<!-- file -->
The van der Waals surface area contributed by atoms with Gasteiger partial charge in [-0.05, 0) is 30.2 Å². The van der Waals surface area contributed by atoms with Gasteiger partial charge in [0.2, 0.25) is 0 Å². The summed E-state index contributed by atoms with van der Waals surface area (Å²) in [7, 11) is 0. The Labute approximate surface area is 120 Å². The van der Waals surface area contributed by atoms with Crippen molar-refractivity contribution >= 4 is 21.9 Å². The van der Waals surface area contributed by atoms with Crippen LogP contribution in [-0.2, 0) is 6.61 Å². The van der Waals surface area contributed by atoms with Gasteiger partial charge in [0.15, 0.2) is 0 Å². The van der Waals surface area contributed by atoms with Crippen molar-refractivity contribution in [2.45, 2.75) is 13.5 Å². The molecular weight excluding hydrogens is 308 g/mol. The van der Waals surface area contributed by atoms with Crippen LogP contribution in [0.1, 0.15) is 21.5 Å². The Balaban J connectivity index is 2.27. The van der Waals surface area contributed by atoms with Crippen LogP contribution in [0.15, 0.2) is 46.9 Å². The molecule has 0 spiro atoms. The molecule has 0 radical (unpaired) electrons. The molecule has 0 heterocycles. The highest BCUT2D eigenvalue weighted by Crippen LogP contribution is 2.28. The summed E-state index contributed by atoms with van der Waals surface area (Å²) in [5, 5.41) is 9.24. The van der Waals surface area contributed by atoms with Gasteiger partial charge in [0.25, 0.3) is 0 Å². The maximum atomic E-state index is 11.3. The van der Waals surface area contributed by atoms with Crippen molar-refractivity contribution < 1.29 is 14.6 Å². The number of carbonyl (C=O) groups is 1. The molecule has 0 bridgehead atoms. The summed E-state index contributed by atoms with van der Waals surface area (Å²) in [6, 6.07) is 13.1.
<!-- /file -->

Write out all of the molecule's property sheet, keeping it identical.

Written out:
The van der Waals surface area contributed by atoms with Gasteiger partial charge in [-0.05, 0) is 30.2 Å². The van der Waals surface area contributed by atoms with Gasteiger partial charge in [0.2, 0.25) is 0 Å². The summed E-state index contributed by atoms with van der Waals surface area (Å²) in [7, 11) is 0. The Labute approximate surface area is 120 Å². The van der Waals surface area contributed by atoms with Crippen molar-refractivity contribution >= 4 is 21.9 Å². The van der Waals surface area contributed by atoms with Crippen LogP contribution in [-0.2, 0) is 6.61 Å². The van der Waals surface area contributed by atoms with Gasteiger partial charge in [0.15, 0.2) is 0 Å². The van der Waals surface area contributed by atoms with Crippen molar-refractivity contribution in [2.45, 2.75) is 13.5 Å². The molecular weight excluding hydrogens is 308 g/mol. The van der Waals surface area contributed by atoms with Crippen LogP contribution in [0.1, 0.15) is 21.5 Å². The Balaban J connectivity index is 2.27. The van der Waals surface area contributed by atoms with Crippen LogP contribution in [0.15, 0.2) is 46.9 Å². The molecule has 0 spiro atoms. The molecule has 0 radical (unpaired) electrons. The molecule has 0 heterocycles. The highest BCUT2D eigenvalue weighted by Crippen LogP contribution is 2.28. The summed E-state index contributed by atoms with van der Waals surface area (Å²) in [5, 5.41) is 9.24. The van der Waals surface area contributed by atoms with Gasteiger partial charge in [0.25, 0.3) is 0 Å². The maximum atomic E-state index is 11.3. The van der Waals surface area contributed by atoms with Crippen molar-refractivity contribution < 1.29 is 14.6 Å². The number of carbonyl (C=O) groups is 1. The molecule has 0 bridgehead atoms. The summed E-state index contributed by atoms with van der Waals surface area (Å²) in [6, 6.07) is 13.1.